Embarking on a hiking adventure is not just about stepping into the great outdoors; it's a journey that unfolds with every step, presenting hikers with breathtaking landscapes, diverse ecosystems, and a connection to nature that is unparalleled. For those who seek to explore the beauty of the wilderness, effective route planning is the compass that guides their expedition and is kind of an art on its own.
In the realm of hiking, predefined routes serve as the roadmap for enthusiasts, offering a structured and well-thought-out path through various terrains. Whether trekking through dense forests, ascending majestic peaks, or traversing serene meadows, the art of route planning ensures that hikers can immerse themselves in the wonders of nature while minimizing unexpected challenges.
When venturing out for a hike, there are three primary options for determining our route:
Group Hiking: Opting to hike in a group under the guidance of someone familiar with the route. In this scenario, hikers follow the leader without meticulous consideration of the specific path being traversed.
GPX Track Following: Choosing to follow a pre-recorded GPX track created by another hiker. This method involves relying on a digital trail previously mapped by someone else who actually walked the trail, ensuring a guided experience based on their recorded route. GPX tracks can be found on many hiking sites.
Self-Planned Routes: Embarking on a personalized adventure by planning our own route using available tools. This involves creating a GPX file that outlines the intended path, which we subsequently follow in the wilderness. This option grants hikers the freedom to tailor the journey according to their preferences and exploration goals.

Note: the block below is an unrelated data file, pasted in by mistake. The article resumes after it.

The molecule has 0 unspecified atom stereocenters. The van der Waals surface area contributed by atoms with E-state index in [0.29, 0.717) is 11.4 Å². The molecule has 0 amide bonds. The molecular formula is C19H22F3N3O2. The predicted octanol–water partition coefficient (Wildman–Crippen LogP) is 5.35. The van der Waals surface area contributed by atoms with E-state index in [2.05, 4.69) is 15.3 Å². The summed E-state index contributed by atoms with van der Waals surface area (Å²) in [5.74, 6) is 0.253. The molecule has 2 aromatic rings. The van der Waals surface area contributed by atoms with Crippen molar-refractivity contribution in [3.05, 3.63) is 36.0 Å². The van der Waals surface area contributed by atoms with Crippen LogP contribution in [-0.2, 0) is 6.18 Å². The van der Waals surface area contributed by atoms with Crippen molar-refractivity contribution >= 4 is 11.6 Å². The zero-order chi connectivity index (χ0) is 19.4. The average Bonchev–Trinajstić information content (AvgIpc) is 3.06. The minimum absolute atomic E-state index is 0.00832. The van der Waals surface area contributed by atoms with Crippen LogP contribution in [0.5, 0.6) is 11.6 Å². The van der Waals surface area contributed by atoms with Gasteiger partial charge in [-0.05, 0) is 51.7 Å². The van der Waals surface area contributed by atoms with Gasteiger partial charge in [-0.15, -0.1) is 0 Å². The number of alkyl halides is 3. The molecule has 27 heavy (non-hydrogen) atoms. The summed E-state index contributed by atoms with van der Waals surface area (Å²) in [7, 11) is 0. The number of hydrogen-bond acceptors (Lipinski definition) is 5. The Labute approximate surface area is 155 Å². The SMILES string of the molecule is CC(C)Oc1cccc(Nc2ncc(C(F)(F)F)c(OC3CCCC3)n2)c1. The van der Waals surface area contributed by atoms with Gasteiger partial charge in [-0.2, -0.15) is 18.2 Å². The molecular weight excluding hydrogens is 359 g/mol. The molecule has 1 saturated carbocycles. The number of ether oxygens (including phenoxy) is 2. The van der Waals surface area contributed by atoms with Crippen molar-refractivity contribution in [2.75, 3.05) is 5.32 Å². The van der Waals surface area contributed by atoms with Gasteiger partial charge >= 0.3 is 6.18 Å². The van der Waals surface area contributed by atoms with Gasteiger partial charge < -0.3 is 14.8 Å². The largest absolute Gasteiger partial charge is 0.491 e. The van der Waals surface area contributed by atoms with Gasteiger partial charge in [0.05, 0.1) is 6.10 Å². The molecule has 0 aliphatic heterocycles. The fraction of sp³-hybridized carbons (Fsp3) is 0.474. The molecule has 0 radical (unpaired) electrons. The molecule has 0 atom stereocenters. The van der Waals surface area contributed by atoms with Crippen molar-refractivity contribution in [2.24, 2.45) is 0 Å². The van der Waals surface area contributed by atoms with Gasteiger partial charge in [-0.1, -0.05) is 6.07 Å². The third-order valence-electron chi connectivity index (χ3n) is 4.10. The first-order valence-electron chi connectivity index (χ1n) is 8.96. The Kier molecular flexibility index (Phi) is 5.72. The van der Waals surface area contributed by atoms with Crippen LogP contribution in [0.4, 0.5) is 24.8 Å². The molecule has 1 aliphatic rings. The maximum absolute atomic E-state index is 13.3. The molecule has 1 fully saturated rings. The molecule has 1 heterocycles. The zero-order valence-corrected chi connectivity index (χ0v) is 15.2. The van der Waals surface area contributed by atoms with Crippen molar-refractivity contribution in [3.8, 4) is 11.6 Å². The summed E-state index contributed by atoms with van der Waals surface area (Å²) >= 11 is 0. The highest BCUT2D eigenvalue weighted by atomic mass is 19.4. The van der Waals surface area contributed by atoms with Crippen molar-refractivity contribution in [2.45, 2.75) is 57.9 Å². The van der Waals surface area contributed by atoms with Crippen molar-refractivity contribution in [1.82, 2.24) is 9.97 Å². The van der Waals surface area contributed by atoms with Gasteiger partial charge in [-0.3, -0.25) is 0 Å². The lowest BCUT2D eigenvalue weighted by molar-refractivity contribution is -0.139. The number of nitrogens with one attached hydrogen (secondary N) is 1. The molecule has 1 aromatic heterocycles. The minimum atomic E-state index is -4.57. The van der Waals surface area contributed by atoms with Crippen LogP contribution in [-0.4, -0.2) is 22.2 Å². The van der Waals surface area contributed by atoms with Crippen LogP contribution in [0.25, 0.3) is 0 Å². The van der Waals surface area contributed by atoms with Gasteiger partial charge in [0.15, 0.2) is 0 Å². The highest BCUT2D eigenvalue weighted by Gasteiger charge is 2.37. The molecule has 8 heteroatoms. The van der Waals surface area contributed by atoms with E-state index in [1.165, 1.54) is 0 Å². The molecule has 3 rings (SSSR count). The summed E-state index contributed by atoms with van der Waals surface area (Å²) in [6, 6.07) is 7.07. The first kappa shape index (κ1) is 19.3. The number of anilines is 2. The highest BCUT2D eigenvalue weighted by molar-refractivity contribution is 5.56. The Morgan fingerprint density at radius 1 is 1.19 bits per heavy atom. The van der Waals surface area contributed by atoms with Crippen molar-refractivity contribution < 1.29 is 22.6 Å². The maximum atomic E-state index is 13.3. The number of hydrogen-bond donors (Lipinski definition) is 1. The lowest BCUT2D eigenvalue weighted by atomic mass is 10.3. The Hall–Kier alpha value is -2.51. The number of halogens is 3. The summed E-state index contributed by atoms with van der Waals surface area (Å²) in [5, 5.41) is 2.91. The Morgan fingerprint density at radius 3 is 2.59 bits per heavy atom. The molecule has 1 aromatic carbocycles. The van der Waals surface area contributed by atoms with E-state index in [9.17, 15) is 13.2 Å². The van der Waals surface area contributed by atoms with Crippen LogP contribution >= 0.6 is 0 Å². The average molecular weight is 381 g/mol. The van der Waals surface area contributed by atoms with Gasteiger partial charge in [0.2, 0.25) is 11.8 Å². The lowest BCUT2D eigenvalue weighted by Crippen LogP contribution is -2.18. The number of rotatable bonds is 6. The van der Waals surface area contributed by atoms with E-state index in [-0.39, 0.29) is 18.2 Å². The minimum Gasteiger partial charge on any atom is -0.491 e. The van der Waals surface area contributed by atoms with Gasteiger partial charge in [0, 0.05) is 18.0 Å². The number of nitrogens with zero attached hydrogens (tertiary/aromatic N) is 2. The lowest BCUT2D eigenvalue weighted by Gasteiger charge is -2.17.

For this article we are mostly interested in the latter option. A route can be planned using different applications, ranging from mobile, through desktop to web platforms. Obviously, the larger the screen, the more comfortable is the experience as the user has a better view of the map. Probably the best choice are apps that have both a web and a mobile version as this allows you to plan the route on a big screen and have it readily available within your account in the mobile app. Examples of such apps are Gaia GPS and Komoot.
For planning a hiking route it is important that the app supports the following features:
Once you're happy with your track, you can save it as a
.gpx file and transfer it to any app or device that supports GPX file tracking. I usually upload GPX files to at least AGPS-TrackerOm and my Garmin eTrex 32, but also any other apps that I plan to use on the hike.